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rep1

Deal with rotten drinking water?

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rep1

Have any of you noticed that bottled drinking water or RO'ed water grow rotten smell very fast after exposed to air? Like after you put water into sport bottle from dispenser (but it's fine inside dispenser), it always ends up badly after a few hours even in sealed bottle - some smell like rotten egg and some are metal, like coming out from old pipe.

 

I know the cause is probably organic matter in air or my mouth, but how can you suppress it? Would adding a little bit of alcohol help?

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Vulle Vuojas

 

 

Would adding a little bit of alcohol help?
No, the thumb of rule is 9.5 cl to each cl of water.    Why do you drink water at all?

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rep1

I was not joking. Because I read somewhere that people in medieval age used to mix wine into water to suppress bacteria...

 

Are there other ways, save putting UV light in my bottle?

Edited by aqd
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Paul

 

 

Have any of you noticed that bottled drinking water or RO'ed water grow rotten smell

 

I'm assuming you mean reverse osmosis? 


I was not joking... Because people in medieval age used to mix wine into water to suppress bacteria...

 

Are you this anal about everything in your life? 

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rep1

I'm assuming you mean reverse osmosis? 

yes. It appears to go bad sooner than boiled tap water, like 4-8 hrs. Especially after heating.

 

 

 

Are you this anal about everything in your life?

 

as much as I can.

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Paul

Dude, just buy the 20 liter bottles, invert it into a water chiller / heater, and fill your small bottles, or cups from the dispenser. 

 

No need to worry about boiling anything. No need to worry about water going "bad". 

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RogerDuMond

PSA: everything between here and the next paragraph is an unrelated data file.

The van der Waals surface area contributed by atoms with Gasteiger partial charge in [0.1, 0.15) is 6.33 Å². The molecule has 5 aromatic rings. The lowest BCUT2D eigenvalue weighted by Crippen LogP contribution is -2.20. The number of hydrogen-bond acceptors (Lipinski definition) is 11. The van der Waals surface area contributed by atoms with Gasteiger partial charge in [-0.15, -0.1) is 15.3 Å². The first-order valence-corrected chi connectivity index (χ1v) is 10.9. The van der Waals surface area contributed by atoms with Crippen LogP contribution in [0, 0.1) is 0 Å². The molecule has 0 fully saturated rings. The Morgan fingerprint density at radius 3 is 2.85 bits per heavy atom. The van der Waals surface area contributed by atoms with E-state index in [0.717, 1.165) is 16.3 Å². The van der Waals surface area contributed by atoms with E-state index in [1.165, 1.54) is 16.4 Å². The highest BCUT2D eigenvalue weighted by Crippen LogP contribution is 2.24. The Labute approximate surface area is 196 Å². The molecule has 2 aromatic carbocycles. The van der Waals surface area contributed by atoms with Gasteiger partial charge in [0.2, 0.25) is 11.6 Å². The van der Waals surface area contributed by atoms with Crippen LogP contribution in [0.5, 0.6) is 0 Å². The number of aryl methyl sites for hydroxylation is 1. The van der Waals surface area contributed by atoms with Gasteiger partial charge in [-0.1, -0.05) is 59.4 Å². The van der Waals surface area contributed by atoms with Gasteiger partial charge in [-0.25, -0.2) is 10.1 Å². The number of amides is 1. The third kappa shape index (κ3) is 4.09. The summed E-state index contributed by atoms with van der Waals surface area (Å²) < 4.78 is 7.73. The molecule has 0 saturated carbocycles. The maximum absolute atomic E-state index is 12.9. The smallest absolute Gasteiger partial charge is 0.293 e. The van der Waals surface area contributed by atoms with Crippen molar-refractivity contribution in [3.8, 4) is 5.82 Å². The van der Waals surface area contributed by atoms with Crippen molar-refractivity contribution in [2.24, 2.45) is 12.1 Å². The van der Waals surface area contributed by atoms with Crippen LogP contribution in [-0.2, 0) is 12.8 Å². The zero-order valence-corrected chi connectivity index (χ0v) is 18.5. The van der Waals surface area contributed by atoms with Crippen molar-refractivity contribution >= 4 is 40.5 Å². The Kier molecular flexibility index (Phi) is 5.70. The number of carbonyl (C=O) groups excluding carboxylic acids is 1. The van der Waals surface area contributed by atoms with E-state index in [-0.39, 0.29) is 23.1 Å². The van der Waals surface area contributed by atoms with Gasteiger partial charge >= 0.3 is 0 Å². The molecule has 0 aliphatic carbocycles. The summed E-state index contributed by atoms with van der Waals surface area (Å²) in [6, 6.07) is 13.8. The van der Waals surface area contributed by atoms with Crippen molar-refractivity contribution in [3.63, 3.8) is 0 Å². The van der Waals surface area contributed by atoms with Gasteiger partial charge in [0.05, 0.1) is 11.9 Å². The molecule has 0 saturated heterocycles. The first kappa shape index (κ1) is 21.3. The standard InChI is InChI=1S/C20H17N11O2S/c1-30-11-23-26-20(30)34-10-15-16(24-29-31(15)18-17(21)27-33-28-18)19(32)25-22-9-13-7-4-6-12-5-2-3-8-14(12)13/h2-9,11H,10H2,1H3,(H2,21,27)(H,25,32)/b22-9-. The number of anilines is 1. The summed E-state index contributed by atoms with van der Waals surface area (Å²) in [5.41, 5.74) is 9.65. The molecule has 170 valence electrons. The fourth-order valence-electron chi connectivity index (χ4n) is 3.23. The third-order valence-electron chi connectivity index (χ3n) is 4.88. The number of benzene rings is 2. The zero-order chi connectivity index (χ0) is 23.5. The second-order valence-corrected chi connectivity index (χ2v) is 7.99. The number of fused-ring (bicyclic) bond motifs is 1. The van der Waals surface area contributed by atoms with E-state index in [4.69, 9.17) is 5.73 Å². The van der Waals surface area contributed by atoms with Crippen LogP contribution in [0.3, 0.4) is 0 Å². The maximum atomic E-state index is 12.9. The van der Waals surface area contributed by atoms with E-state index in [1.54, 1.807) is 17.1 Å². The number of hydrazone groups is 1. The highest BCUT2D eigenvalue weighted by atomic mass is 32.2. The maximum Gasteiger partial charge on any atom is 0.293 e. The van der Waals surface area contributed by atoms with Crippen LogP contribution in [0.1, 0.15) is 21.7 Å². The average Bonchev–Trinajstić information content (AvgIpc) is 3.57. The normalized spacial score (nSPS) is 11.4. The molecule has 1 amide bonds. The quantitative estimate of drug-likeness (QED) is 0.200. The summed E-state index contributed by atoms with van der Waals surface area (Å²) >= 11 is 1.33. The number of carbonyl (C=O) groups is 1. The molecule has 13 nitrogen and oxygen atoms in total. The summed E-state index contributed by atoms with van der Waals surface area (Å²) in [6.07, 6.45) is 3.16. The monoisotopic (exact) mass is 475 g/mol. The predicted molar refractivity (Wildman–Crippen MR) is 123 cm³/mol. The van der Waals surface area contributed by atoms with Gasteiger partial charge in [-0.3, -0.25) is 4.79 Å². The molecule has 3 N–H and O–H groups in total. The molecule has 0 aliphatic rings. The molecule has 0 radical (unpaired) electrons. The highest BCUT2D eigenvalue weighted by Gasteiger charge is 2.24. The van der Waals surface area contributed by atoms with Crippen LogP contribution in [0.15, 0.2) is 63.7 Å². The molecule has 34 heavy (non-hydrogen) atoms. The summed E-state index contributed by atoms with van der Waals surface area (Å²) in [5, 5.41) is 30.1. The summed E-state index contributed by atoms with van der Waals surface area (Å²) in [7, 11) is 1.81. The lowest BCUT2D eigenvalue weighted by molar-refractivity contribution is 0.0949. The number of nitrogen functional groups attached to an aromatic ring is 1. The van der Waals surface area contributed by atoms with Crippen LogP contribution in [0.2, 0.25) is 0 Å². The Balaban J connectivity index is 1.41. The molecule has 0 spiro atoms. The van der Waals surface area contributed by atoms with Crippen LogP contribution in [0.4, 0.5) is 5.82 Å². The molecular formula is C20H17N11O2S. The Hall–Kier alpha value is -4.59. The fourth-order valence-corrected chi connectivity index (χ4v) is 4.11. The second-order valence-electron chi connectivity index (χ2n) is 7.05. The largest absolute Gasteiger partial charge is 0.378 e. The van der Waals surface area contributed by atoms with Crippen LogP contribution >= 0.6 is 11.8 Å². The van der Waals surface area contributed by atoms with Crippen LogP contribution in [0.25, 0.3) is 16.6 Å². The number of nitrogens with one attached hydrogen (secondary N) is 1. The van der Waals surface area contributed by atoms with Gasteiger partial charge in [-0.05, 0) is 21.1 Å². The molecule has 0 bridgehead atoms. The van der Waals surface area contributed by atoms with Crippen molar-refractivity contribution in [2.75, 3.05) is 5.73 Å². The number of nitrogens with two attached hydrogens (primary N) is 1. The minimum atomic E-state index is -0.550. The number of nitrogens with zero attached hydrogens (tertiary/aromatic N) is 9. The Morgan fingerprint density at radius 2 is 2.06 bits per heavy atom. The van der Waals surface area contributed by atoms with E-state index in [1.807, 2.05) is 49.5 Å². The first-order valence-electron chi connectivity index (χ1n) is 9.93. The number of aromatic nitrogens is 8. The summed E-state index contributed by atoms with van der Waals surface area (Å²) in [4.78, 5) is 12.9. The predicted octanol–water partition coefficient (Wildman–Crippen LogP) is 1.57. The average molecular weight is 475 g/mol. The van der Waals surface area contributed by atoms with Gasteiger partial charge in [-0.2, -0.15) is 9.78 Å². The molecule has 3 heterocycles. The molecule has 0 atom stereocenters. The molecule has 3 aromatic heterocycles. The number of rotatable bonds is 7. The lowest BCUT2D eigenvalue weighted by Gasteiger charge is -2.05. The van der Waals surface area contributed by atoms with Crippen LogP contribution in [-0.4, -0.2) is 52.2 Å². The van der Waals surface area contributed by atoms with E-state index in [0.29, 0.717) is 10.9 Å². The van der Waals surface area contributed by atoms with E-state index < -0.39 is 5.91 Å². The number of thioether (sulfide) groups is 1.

Dude, just buy the 20 liter bottles, invert it into a water chiller / heater, and fill your small bottles, or cups from the dispenser. 

 

No need to worry about boiling anything. No need to worry about water going "bad". 

 

I have no problems. Just bought one of these heater/coolers, but used a five gallon dispenser before getting this. A bottle lasts me about 2 1/2 days.

 

I did find that I prefer Albester to others that I have tried. Some of the others have a slight bitter taste to me.

 

post-6207-0-22260300-1449679369_thumb.jpg

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Scotsbloke

I was not joking. Because I read somewhere that people in medieval age used to mix wine into water to suppress bacteria...

 

Are there other ways, save putting UV light in my bottle?

This isn't quite true.  "people in medieval age" brewed beer because the water wasn't potable.  The brewing process killed the bacteria.

 

Adding alcohol to water does nothing.  this is why one should never have a gin and tonic 'on the rocks' in a 3rd world country - the ice may well have salmonella.

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Paul

 

 

Adding alcohol to water does nothing.  this is why one should never have a gin and tonic 'on the rocks' in a 3rd world country - the ice may well have salmonella.

 

Do you realize what you just did? This guy will NEVER drink another mixed drink in the Philippines, EVER again. 

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broden

JzesfK2.jpg

 

 

just use regular household chlorine bleach

 

just remember bleach does have a shelf life.. of about 3 to 6 months .. the wide range is because of how long it may take to get from factory to market.

then it loses potency  

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Scotsbloke

Do you realize what you just did? This guy will NEVER drink another mixed drink in the Philippines, EVER again. 

Result for me then.  There is nothing 'on the rocks' that is ever worth drinking ;)

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colemanlee

Result for me then.  There is nothing 'on the rocks' that is ever worth drinking ;)

Ah, another purist...

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Scotsbloke

Result for me then.  There is nothing 'on the rocks' that is ever worth drinking ;)

 

 

Ah, another purist...

Not really.....there are just a few things worth drinking......

 

Before dinner

Dry sherry

Beer

Highland malt whisky

 

With dinner

Beer

Red wine

White wine

 

After dinner

Port

Brandy

Island malt (a splash of bottled water allowed)

 

If soft drinks are preferred then great.  It's the fridge's job to cool them ;)

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Paul

JzesfK2.jpg

 

 

just use regular household chlorine bleach

 

just remember bleach does have a shelf life.. of about 3 to 6 months .. the wide range is because of how long it may take to get from factory to market.

then it loses potency  

 

The most logical reply so far, seems to be to use bleach. 

 

I didn't, however, realize that it has a shelf life. 

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broden

The most logical reply so far, seems to be to use bleach. 

 

I didn't, however, realize that it has a shelf life. 

most people don't realize it but it is one of those household chemicals that indeed does have a shelf life

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